Unobservable inputs may include, for example, probability of default, prepayment rates, expected volatility, valuation multiples, discounts for lack of marketability, discount rates, etc.
While an entity is not required to create quantitative information if it is not developed by the entity (for example, if pricing information is taken from a third-party without adjustments), Staff observed that some investment funds did not provide any quantitative information about the significant unobservable inputs, even in cases where valuations were performed internally, and that information ought to have been available.
Sensitivity to changes in unobservable inputs [IFRS 13.93(h)]
IFRS 13.93(h) requires, among other things, a description of the sensitivity of the fair value measurement to changes in unobservable inputs if a change in those inputs to a different amount might result in a significantly higher or lower fair value measurement. If there are interrelationships between those inputs and other unobservable inputs used in the fair value measurement, an entity should also provide a description of those interrelationships and of how they might magnify or mitigate the effect of changes in the unobservable inputs on the fair value measurement.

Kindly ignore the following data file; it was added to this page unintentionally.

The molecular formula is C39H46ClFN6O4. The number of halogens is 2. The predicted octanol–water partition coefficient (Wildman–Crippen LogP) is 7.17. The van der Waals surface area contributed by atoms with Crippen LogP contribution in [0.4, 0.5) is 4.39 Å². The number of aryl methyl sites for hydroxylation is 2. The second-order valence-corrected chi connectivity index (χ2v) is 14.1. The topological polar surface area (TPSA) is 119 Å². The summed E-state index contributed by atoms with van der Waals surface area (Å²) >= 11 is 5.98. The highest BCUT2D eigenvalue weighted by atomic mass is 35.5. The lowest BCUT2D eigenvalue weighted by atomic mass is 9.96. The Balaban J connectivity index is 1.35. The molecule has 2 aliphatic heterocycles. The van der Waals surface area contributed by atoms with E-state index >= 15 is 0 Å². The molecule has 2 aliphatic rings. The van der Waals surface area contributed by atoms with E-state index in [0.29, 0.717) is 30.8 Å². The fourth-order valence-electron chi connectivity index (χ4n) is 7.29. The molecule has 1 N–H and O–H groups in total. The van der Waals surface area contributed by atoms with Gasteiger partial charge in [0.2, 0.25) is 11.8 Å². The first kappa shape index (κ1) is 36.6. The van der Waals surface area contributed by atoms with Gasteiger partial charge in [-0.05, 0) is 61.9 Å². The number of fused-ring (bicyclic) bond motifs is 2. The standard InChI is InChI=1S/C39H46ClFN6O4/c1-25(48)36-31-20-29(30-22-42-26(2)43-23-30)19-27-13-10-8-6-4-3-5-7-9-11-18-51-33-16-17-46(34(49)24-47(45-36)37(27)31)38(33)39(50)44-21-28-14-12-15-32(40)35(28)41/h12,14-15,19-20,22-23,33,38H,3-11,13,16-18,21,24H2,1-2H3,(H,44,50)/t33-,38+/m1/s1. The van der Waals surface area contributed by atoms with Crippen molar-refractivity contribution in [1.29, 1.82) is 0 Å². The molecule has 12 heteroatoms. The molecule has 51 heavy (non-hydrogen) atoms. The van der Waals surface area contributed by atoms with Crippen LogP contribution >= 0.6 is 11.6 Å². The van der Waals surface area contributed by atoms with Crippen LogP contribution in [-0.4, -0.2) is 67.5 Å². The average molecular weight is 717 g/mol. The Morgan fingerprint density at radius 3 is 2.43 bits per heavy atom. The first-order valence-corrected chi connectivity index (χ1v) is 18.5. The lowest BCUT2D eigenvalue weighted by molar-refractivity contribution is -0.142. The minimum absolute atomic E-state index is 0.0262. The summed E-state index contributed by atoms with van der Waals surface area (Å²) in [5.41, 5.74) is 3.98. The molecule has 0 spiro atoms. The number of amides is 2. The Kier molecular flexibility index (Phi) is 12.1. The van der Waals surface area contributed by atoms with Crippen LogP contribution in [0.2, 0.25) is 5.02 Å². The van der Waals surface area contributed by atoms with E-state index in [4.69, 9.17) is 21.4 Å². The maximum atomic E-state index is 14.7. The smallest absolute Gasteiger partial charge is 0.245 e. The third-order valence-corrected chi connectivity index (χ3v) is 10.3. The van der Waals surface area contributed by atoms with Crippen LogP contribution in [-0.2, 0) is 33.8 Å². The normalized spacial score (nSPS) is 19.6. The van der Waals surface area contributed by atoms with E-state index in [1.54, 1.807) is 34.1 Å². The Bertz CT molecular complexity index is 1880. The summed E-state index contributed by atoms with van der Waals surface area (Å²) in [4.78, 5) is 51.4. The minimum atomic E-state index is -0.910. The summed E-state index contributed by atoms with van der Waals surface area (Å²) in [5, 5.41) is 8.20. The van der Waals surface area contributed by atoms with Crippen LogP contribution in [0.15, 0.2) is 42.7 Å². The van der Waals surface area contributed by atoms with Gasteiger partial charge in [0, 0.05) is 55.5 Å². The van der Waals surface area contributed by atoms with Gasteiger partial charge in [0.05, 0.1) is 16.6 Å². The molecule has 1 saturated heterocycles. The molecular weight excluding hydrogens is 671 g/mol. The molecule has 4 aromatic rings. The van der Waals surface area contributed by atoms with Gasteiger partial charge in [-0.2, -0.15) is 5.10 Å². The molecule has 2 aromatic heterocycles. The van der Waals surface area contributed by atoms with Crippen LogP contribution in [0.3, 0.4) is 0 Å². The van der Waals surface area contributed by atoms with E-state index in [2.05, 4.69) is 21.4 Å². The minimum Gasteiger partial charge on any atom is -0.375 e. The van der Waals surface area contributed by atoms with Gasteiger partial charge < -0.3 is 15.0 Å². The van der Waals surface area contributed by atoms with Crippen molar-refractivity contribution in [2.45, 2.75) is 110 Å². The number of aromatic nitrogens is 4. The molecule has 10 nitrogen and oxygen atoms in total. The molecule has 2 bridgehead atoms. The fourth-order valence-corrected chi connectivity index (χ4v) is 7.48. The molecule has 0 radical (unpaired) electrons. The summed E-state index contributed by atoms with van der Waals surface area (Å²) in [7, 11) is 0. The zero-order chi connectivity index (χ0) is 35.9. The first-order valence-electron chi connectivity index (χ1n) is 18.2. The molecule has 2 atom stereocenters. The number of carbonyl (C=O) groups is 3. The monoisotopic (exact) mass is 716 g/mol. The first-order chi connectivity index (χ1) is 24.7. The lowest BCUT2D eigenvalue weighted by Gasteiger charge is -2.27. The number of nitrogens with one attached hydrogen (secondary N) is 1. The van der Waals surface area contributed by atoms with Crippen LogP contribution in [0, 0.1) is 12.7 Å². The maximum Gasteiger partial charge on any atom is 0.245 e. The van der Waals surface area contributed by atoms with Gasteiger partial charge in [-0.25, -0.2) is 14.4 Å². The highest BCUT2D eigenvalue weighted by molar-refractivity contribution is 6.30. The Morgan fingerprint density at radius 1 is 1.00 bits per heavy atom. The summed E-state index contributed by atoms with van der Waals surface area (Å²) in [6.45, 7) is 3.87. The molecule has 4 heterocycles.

Staff observed that some investment funds did not provide any information about the impact of changes to specific unobservable inputs used in the fair value measurement, including interrelationships between those inputs and how those interrelationships might magnify or mitigate the effect of the changes in unobservable inputs on the fair value measurement.
Example: Sensitivity analysis that did not meet Staff's expectation
• Does not specify which unobservable input cause the sensitivity